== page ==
Like with Iraq, the US is very keen to liberate the massive oil reserves of the country from oppression. In fact, our old friend John Bolton pretty much said that explicitly on Fox News earlier in the year. “It will make a big difference to the US economically if we could have American oil companies really invest in and produce the oil capabilities in Venezuela,” he said. It’s incredibly brazen, an example of saying the quiet part out loud, that’s frankly just a bit uncouth in 2019.
Yikes. So who are the countries standing up for brave little Venezuela against this imperialist aggression?
Er, well, to be honest, the countries lined up on that side aren’t all that great either. The Maduro regime is backed by countries like Russia, Turkey and Cuba, none of which are exactly model democracies. In fact, Cuba isn’t a democracy at all, and Russia is the kind of rigged democracy where elections are held, but power never changes hands. Turkey is slightly more democratic but has still undergone extremely heavy repression in the wake of a failed coup there too.
Can’t they just have an election and sort it all out that way?
They did actually, there was a presidential election in 2018 which Maduro won with 68% of the vote and an official turnout of 46%. However, there were widespread complaints of irregularities in that election. Both main opposition candidates denounced it as critically flawed, and besides, getting two-thirds support from less than half the population isn’t exactly a ringing endorsement. Internationally, responses to the election pretty much entirely broke down along geopolitical lines – those for the Maduro regime said it was actually fine, and those against the regime rejected it. In fact, Guaidó’s claim to be the legitimate, constitutionally correct president rests on that election being considered invalid.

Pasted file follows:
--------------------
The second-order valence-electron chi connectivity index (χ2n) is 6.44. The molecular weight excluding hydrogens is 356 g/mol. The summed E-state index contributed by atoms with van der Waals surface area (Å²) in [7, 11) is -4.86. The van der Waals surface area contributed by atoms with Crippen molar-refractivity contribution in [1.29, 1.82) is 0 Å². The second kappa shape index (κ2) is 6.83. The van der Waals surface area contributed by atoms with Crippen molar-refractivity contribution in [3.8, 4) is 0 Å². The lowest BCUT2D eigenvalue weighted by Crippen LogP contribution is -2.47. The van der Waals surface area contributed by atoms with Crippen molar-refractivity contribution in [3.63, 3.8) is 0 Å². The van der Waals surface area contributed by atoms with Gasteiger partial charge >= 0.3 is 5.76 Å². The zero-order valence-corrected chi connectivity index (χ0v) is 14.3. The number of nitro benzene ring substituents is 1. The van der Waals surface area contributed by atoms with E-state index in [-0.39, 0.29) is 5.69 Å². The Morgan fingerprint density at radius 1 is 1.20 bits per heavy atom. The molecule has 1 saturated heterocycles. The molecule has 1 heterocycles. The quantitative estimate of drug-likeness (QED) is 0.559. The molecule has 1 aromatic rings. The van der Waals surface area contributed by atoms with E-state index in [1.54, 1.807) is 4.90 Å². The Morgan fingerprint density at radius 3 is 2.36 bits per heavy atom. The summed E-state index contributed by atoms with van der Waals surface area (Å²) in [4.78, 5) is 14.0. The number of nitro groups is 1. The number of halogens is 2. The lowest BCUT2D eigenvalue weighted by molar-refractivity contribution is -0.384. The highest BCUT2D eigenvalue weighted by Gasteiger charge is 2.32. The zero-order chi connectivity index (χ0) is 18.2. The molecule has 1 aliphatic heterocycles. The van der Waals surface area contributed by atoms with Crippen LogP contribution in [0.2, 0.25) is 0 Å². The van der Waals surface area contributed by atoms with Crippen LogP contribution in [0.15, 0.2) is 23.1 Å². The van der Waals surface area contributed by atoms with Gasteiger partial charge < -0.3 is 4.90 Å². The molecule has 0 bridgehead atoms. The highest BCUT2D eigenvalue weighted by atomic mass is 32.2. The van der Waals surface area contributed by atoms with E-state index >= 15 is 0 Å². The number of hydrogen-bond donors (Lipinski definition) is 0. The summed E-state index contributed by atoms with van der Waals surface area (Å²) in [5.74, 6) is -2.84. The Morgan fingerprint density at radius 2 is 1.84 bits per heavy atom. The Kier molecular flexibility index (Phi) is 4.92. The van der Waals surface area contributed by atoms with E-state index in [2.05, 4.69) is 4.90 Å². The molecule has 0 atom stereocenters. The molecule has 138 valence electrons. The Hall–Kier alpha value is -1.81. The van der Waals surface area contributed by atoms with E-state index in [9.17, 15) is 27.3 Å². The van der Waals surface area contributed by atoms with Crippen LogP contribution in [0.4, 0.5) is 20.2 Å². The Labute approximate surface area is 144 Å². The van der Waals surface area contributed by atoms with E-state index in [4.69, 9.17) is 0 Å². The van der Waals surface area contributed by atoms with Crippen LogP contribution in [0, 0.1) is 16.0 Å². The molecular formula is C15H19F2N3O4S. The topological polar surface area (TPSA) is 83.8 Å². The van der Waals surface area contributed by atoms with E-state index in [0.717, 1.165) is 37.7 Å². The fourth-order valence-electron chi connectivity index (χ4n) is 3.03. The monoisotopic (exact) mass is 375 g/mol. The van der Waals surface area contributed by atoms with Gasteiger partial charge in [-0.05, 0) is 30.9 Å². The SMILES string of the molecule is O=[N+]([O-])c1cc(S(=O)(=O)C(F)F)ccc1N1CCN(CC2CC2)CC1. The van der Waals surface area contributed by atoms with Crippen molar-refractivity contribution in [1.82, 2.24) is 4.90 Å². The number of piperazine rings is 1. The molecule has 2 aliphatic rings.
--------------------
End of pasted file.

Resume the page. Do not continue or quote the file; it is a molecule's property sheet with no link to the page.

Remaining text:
Where does New Zealand stand on it all?
Off to one side, hoping that nobody asks us for our opinion basically. A recent statement from foreign minister Winston Peters declared that New Zealand would give money to help refugees and wanted new elections to be held. While that could be taken as a statement of opposition to Maduro – and Mr Peters also “registered our objection to the human rights abuses being perpetrated by the Maduro administration” – he also quite explicitly hasn’t endorsed Guaidó.
So what happens now?
Whatever it is, it almost certainly won’t be good. One scenario that seems possible is that Guaidó ends up being arrested, which then provokes enough of a crisis that the USA or neighbouring Brazil has a pretext to put boots on the ground. If that happens, it’s almost certainly the end for the Maduro regime.
The other major possibility is that the coup simply fizzles and Guaidó ends up being brought down by the weakness of his own position. It’s understood that top Trump administration figures like VP Mike Pence are furious about his lack of support to date because they’ve invested a lot of political capital in the idea of him being the candidate of freedom. Oh, and also, because Guaidó is very keen to open up the oil industry to foreign investment.